101. Munroe, M.; Pincu, Y.; Merritt, J.; Cobert, A.; Brander, R.; Jensen, T.; Rhodes, J.; Boppart, M.D. Impact of β-hydroxy β-methylbutyrate (HMB) on age-related functional deficits in mice. Exp. Gerontol. 2017, 87, 57–66.
  102. Walsh, M.E.; Bhattacharya, A.; Sataranatarajan, K.; Qaisar, R.; Sloane, L.; Rahman, M.M.; Kinter, M.; Van Remmen, H. The histone deacetylase inhibitor butyrate improves metabolism and reduces muscle atrophy during aging. Aging Cell 2015, 14, 957–970.
  103. Angiolilli, C.; Baeten, D.L.; Radstake, T.R.; Reedquist, K.A. The acetyl code in rheumatoid arthritis and other rheumatic diseases. Epigenomics 2017, 9, 447–461.
  104. Pawelec, G.; Goldeck, D.; Derhovanessian, E. Inflammation, ageing and chronic disease. Curr. Opin. Immunol. 2014, 29, 23–28.
  105. Chamorro, A.; Hallenbeck, J. The harms and benefits of inflammatory and immune responses in vascular disease. Stroke 2006, 37, 291–293.
  106. Praticò, D.; Trojanowski, J.Q. Inflammatory hypotheses: Novel mechanisms of Alzheimer’s neurodegeneration and new therapeutic targets? Neurobiol. Aging 2000, 21, 441–453.
  107. Pasyukova, E.G.; Vaiserman, A.M. HDAC inhibitors: A new promising drug class in anti-aging research. Mech. Ageing Dev. 2017, 166, 6–15.
  108. Camberos-Luna, L.; Massieu, L. Therapeutic strategies for ketosis induction and their potential efficacy for the treatment of acute brain injury and neurodegenerative diseases. Neurochem. Int. 2020, 133, 104614.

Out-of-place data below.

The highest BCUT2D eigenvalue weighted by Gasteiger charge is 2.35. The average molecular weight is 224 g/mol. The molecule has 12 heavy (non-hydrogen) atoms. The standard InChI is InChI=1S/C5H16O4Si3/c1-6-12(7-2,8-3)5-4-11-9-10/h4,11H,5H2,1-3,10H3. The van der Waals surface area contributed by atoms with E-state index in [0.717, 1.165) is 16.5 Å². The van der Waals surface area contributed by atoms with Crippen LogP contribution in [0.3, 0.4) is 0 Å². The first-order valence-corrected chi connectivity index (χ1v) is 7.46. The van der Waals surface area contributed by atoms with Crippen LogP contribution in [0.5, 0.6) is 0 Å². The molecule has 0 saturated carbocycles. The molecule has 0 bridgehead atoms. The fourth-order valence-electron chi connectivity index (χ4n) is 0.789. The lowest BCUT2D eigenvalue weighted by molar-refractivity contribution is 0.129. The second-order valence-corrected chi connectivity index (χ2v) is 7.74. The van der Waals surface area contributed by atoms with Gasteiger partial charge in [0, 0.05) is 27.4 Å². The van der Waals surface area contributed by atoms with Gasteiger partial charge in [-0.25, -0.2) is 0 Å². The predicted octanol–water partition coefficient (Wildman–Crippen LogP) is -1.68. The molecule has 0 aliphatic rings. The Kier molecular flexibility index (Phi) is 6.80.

109. Kim, D.Y.; Hao, J.; Liu, R.; Turner, G.; Shi, F.D.; Rho, J.M. Inflammation-mediated memory dysfunction and effects of a ketogenic diet in a murine model of multiple sclerosis. PLoS ONE 2012, 7, e35476.
  110. Alberti, K.G.; Zimmet, P.; Shaw, J. The metabolic syndrome--a new worldwide definition. Lancet 2005, 366, 1059–1062.
  111. Ron, D.; Walter, P. Signal integration in the endoplasmic reticulum unfolded protein response. Nat. Rev. Mol. Cell Biol. 2007, 8, 519–529.
  112. Nunes-Souza, V.; César-Gomes, C.J.; Da Fonseca, L.J.; Guedes Gda, S.; Smaniotto, S.; Rabelo, L.A. Aging Increases Susceptibility to High Fat Diet-Induced Metabolic Syndrome in C57BL/6 Mice: Improvement in Glycemic and Lipid Profile after Antioxidant Therapy. Oxid. Med. Cell Longev. 2016, 2016, 1987960.
  113. Mey, J.T.; Erickson, M.L.; Axelrod, C.L.; King, W.T.; Flask, C.A.; McCullough, A.J.; Kirwan, J.P. β-Hydroxybutyrate is reduced in humans with obesity-related NAFLD and displays a dose-dependent effect on skeletal muscle mitochondrial respiration in vitro. Am. J. Physiol. Endocrinol. Metab. 2020, 319, e187–e195.
  114. Cavaleri, F.; Bashar, E. Potential Synergies of β-Hydroxybutyrate and Butyrate on the Modulation of Metabolism, Inflammation, Cognition, and General Health. J. Nutr. Metab. 2018, 2018, 7195760.
  115. Lee, A.K.; Kim, D.H.; Bang, E.; Choi, Y.J.; Chung, H.Y. β-Hydroxybutyrate Suppresses Lipid Accumulation in Aged Liver through GPR109A-mediated Signaling. Aging Dis. 2020, 11, 777–790.
  116. Bae, H.R.; Kim, D.H.; Park, M.H.; Lee, B.; Kim, M.J.; Lee, E.K.; Chung, K.W.; Kim, S.M.; Im, D.S.; Chung, H.Y. β-Hydroxybutyrate suppresses inflammasome formation by ameliorating endoplasmic reticulum stress via AMPK activation. Oncotarget 2016, 7, 66444–66454.
  117. Møller, N. Ketone Body, 3-Hydroxybutyrate: Minor Metabolite—Major Medical Manifestations. J. Clin. Endocrinol. Metab. 2020, 105, dgaa370.
More
Information
Contributor MDPI registered users' name will be linked to their SciProfiles pages. To register with us, please refer to https://encyclopedia.pub/register :
View Times: 852
Revisions: 2 times (View History)
Update Date: 19 Oct 2021
1000/1000
Video Production Service